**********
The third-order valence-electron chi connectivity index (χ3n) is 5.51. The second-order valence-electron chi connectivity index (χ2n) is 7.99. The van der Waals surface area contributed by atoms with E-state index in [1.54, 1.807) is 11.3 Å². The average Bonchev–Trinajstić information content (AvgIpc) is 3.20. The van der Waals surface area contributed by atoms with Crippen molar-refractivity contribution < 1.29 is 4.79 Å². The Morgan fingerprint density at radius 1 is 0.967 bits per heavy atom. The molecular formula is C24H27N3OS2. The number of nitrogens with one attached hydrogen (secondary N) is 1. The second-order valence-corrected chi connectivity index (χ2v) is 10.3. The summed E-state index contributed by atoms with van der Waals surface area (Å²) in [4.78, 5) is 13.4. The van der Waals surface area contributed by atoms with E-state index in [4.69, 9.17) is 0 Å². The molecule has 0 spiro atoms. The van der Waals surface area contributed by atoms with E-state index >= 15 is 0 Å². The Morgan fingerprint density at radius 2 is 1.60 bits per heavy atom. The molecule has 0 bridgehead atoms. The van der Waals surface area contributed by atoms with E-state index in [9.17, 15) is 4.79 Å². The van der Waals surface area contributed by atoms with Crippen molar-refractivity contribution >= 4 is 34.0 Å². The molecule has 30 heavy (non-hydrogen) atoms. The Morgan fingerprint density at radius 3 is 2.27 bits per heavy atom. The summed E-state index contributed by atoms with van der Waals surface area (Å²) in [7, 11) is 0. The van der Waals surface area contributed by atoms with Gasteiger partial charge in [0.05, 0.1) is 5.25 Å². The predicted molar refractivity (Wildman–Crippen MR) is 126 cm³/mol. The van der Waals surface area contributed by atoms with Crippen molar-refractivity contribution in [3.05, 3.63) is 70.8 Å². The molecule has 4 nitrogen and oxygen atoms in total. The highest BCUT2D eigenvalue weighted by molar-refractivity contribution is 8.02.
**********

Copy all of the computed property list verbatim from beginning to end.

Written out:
The third-order valence-electron chi connectivity index (χ3n) is 5.51. The second-order valence-electron chi connectivity index (χ2n) is 7.99. The van der Waals surface area contributed by atoms with E-state index in [1.54, 1.807) is 11.3 Å². The average Bonchev–Trinajstić information content (AvgIpc) is 3.20. The van der Waals surface area contributed by atoms with Crippen molar-refractivity contribution < 1.29 is 4.79 Å². The Morgan fingerprint density at radius 1 is 0.967 bits per heavy atom. The molecular formula is C24H27N3OS2. The number of nitrogens with one attached hydrogen (secondary N) is 1. The second-order valence-corrected chi connectivity index (χ2v) is 10.3. The summed E-state index contributed by atoms with van der Waals surface area (Å²) in [4.78, 5) is 13.4. The van der Waals surface area contributed by atoms with E-state index in [4.69, 9.17) is 0 Å². The molecule has 0 spiro atoms. The van der Waals surface area contributed by atoms with E-state index >= 15 is 0 Å². The Morgan fingerprint density at radius 2 is 1.60 bits per heavy atom. The molecule has 0 bridgehead atoms. The van der Waals surface area contributed by atoms with E-state index in [9.17, 15) is 4.79 Å². The van der Waals surface area contributed by atoms with Crippen molar-refractivity contribution >= 4 is 34.0 Å². The molecule has 30 heavy (non-hydrogen) atoms. The Morgan fingerprint density at radius 3 is 2.27 bits per heavy atom. The summed E-state index contributed by atoms with van der Waals surface area (Å²) in [7, 11) is 0. The van der Waals surface area contributed by atoms with Gasteiger partial charge in [0.05, 0.1) is 5.25 Å². The predicted molar refractivity (Wildman–Crippen MR) is 126 cm³/mol. The van der Waals surface area contributed by atoms with Crippen molar-refractivity contribution in [3.05, 3.63) is 70.8 Å². The molecule has 4 nitrogen and oxygen atoms in total. The highest BCUT2D eigenvalue weighted by molar-refractivity contribution is 8.02.